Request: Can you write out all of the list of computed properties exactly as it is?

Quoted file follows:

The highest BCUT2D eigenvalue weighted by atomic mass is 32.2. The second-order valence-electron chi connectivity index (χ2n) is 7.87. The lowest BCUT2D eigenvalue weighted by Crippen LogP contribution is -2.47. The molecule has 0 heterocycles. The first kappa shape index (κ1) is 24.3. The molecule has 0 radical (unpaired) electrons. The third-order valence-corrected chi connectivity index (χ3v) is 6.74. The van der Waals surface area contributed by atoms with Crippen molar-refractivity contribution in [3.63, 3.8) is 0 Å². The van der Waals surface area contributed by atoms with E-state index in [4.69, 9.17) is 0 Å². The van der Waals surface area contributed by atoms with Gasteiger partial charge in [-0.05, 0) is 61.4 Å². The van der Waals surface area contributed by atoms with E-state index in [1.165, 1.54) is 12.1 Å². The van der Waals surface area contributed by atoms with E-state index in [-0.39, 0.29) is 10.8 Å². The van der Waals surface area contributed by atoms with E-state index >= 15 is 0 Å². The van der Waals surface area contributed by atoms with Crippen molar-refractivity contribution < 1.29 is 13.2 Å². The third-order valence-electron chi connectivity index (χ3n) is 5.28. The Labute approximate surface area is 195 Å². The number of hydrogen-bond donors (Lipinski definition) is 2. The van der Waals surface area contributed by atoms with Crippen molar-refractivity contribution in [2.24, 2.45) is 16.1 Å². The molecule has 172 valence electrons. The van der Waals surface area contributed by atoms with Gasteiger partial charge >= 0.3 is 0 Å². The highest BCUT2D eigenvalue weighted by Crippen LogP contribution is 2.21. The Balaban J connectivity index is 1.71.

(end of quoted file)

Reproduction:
The highest BCUT2D eigenvalue weighted by atomic mass is 32.2. The second-order valence-electron chi connectivity index (χ2n) is 7.87. The lowest BCUT2D eigenvalue weighted by Crippen LogP contribution is -2.47. The molecule has 0 heterocycles. The first kappa shape index (κ1) is 24.3. The molecule has 0 radical (unpaired) electrons. The third-order valence-corrected chi connectivity index (χ3v) is 6.74. The van der Waals surface area contributed by atoms with Crippen molar-refractivity contribution in [3.63, 3.8) is 0 Å². The van der Waals surface area contributed by atoms with E-state index in [4.69, 9.17) is 0 Å². The van der Waals surface area contributed by atoms with Gasteiger partial charge in [-0.05, 0) is 61.4 Å². The van der Waals surface area contributed by atoms with E-state index in [1.165, 1.54) is 12.1 Å². The van der Waals surface area contributed by atoms with E-state index in [-0.39, 0.29) is 10.8 Å². The van der Waals surface area contributed by atoms with E-state index >= 15 is 0 Å². The van der Waals surface area contributed by atoms with Crippen molar-refractivity contribution < 1.29 is 13.2 Å². The third-order valence-electron chi connectivity index (χ3n) is 5.28. The Labute approximate surface area is 195 Å². The number of hydrogen-bond donors (Lipinski definition) is 2. The van der Waals surface area contributed by atoms with Crippen molar-refractivity contribution in [2.24, 2.45) is 16.1 Å². The molecule has 172 valence electrons. The van der Waals surface area contributed by atoms with Gasteiger partial charge >= 0.3 is 0 Å². The highest BCUT2D eigenvalue weighted by Crippen LogP contribution is 2.21. The Balaban J connectivity index is 1.71.